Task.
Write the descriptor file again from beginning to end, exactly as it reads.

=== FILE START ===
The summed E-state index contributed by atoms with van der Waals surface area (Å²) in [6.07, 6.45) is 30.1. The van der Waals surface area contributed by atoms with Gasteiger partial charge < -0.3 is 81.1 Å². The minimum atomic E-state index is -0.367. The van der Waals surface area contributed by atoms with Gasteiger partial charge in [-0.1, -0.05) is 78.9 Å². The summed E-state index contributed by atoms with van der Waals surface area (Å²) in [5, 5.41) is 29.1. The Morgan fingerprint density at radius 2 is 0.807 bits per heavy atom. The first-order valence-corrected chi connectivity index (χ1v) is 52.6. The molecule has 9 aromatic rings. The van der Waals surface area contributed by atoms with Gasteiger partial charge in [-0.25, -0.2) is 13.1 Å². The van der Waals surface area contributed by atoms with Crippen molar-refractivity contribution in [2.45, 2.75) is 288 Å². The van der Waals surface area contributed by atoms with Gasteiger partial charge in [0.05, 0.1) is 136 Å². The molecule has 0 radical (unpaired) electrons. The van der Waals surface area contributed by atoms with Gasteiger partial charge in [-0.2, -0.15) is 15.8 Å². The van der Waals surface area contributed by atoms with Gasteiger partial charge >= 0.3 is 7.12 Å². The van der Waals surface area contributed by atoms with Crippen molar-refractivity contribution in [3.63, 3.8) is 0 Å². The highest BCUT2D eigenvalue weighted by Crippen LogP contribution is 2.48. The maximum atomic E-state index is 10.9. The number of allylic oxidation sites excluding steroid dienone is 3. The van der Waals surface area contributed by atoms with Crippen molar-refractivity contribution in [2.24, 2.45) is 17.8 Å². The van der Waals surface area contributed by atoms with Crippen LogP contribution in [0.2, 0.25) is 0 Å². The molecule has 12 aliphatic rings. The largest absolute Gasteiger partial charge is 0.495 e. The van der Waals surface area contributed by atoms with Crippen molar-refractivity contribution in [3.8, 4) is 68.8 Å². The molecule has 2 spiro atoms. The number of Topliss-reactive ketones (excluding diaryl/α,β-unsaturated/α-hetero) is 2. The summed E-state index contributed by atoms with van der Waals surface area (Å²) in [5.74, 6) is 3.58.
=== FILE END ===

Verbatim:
The summed E-state index contributed by atoms with van der Waals surface area (Å²) in [6.07, 6.45) is 30.1. The van der Waals surface area contributed by atoms with Gasteiger partial charge < -0.3 is 81.1 Å². The minimum atomic E-state index is -0.367. The van der Waals surface area contributed by atoms with Gasteiger partial charge in [-0.1, -0.05) is 78.9 Å². The summed E-state index contributed by atoms with van der Waals surface area (Å²) in [5, 5.41) is 29.1. The Morgan fingerprint density at radius 2 is 0.807 bits per heavy atom. The first-order valence-corrected chi connectivity index (χ1v) is 52.6. The molecule has 9 aromatic rings. The van der Waals surface area contributed by atoms with Gasteiger partial charge in [-0.25, -0.2) is 13.1 Å². The van der Waals surface area contributed by atoms with Crippen molar-refractivity contribution in [2.45, 2.75) is 288 Å². The van der Waals surface area contributed by atoms with Gasteiger partial charge in [0.05, 0.1) is 136 Å². The molecule has 0 radical (unpaired) electrons. The van der Waals surface area contributed by atoms with Gasteiger partial charge in [-0.2, -0.15) is 15.8 Å². The van der Waals surface area contributed by atoms with Gasteiger partial charge >= 0.3 is 7.12 Å². The van der Waals surface area contributed by atoms with Crippen molar-refractivity contribution in [3.63, 3.8) is 0 Å². The highest BCUT2D eigenvalue weighted by Crippen LogP contribution is 2.48. The maximum atomic E-state index is 10.9. The number of allylic oxidation sites excluding steroid dienone is 3. The van der Waals surface area contributed by atoms with Crippen molar-refractivity contribution in [2.24, 2.45) is 17.8 Å². The van der Waals surface area contributed by atoms with Crippen LogP contribution in [0.2, 0.25) is 0 Å². The molecule has 12 aliphatic rings. The largest absolute Gasteiger partial charge is 0.495 e. The van der Waals surface area contributed by atoms with Crippen molar-refractivity contribution in [3.8, 4) is 68.8 Å². The molecule has 2 spiro atoms. The number of Topliss-reactive ketones (excluding diaryl/α,β-unsaturated/α-hetero) is 2. The summed E-state index contributed by atoms with van der Waals surface area (Å²) in [5.74, 6) is 3.58.